|300,000 work in the City of London and a further 100,000 just on the Canary Wharf estate alone; so even in these times you’d think BA would be able to find the 50 to 64 people it needs to make this twice-daily route work.|
While British Airways grapples with its cost base and continues to seek concessions from key staff groups the simple fact is that British Airways (BA) has probably been hit harder by the turmoil in the financial markets than any other major airline. Having reported a record profit of £922m ($1.5bn) in 2007/08, just a year later the airline reported a massive £400m ($700m) loss. With London and New York two of the world’s key financial centres air travel demand between these two cities has been significantly impacted not only from a demand perspective, but more importantly from a revenue perspective. The problem for BA is that it is more heavily dependent on transatlantic traffic and revenues than its major European rivals.
Data for the second quarter of 2009 shows that just over 48% of BA’s RPKs (Revenue Passenger Kilometres) are accounted for on routes to the Americas. For Lufthansa (including Swiss) the equivalent figure for June was just under 40%. Although passengers on UK domestic and European routes represent well over 60% of BA’s total they contribute less than 20% to the airline’s RPKs (a much closer guide as to where revenues are earned). However, overall BA’s Americas demand has held up reasonably well in the second quarter of 2009 (down less than 1%), but the question is, how much has the average fare fallen to achieve this relative status quo?
|Region||Passenger share||RPK share||RPK change|
|Africa & Middle East||9.5%||18.4%||-1.4%|
|Source: Derived from BA data for April to June 2009|
Since the beginning of 2008 BA’s overall demand has been consistently down around 5%, with the notable exception of this April which benefited from Easter. Since last December the Asia-Pacific region has been the worst in year-on-year comparisons, not helped by the axing of routes to Dhaka and Kolkata.
|Source: British Airways|
|IATA reckons North Atlantic premium traffic is down 18% in 2009 while average premium fares have fallen by 20%; so BA’s premium revenue could be down as much as 35%.|
According to IATA premium traffic on the North Atlantic is down around 18% in the first four months of 2009, while the average fare for premium travellers has fallen by around 20%. As a result premium revenue could be down as much as 35%, a major issue for BA on its transatlantic routes.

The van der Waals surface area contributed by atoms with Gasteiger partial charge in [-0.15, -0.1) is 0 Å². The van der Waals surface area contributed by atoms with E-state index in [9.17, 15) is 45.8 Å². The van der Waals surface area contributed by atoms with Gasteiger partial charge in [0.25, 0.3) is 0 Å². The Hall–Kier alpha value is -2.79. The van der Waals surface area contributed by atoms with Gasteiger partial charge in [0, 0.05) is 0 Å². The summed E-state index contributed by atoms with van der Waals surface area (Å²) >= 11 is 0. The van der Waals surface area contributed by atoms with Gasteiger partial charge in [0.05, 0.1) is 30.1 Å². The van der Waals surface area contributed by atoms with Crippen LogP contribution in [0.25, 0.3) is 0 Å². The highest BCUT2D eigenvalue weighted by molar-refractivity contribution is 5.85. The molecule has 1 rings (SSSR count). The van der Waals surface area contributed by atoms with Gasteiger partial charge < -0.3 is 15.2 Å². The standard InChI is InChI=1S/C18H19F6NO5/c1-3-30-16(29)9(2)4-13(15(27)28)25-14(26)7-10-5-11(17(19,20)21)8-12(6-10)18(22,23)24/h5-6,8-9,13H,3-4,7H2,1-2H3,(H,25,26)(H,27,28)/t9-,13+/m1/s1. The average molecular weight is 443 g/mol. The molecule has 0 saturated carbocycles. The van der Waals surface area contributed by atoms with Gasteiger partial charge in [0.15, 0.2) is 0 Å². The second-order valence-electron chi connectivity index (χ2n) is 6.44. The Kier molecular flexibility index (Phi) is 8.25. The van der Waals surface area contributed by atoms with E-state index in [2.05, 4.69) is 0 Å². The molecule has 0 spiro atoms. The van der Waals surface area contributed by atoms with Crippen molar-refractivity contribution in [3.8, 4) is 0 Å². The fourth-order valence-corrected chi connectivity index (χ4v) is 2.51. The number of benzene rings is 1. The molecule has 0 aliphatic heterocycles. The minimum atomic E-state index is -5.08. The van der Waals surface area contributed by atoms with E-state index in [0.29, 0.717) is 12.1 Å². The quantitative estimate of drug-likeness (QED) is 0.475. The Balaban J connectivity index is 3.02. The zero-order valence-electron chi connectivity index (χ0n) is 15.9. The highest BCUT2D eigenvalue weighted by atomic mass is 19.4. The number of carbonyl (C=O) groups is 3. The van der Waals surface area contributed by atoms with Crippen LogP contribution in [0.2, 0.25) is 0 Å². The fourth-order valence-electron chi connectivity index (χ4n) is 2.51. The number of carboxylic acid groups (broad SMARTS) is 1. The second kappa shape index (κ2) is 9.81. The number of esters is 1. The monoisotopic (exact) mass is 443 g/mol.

Virgin on eight of BA’s top 10 US routes from Heathrow
Against this background competition in this core market is intensive. Latest schedule data for July shows that BA serves 16 US airports non-stop from London Heathrow. Of the top 10 Virgin Atlantic competes directly on eight of them (the only exceptions being Houston and Philadelphia).
|Source: OAG Max Online for w/c 6 July 2009|
While American is not a direct competitor as a result of its close co-operation with BA, other US carriers operate services on eight of BA’s top 10 transatlantic routes. To give it a competitive edge (lost after the retirement of Concorde) BA recently announced details of its planned double-daily London City to New York JFK service which will begin at the end of September utilising two specially configured 32-seat A318s. It will even re-introduce Concorde’s 001 and 002 flight numbers to highlight the significance of the service.
It’s certainly a tough job to re-invent a core-business premium travel product when it is ‘less cool’ with shareholders and a public that exaggeratedly believes that anyone who works in the financial services community is now employed by a state-owned bank. However, thankfully memories are short, when the financial markets inevitably recover and boom BA’s fortunes should presumably also recover relatively quickly.
|London City to JFK flights will have to make a fuel stop in Shannon although BA has mitigated this by offering passengers Shannon’s famous US Customs and Immigration pre-clearance facilities. Return flights are non-stop.|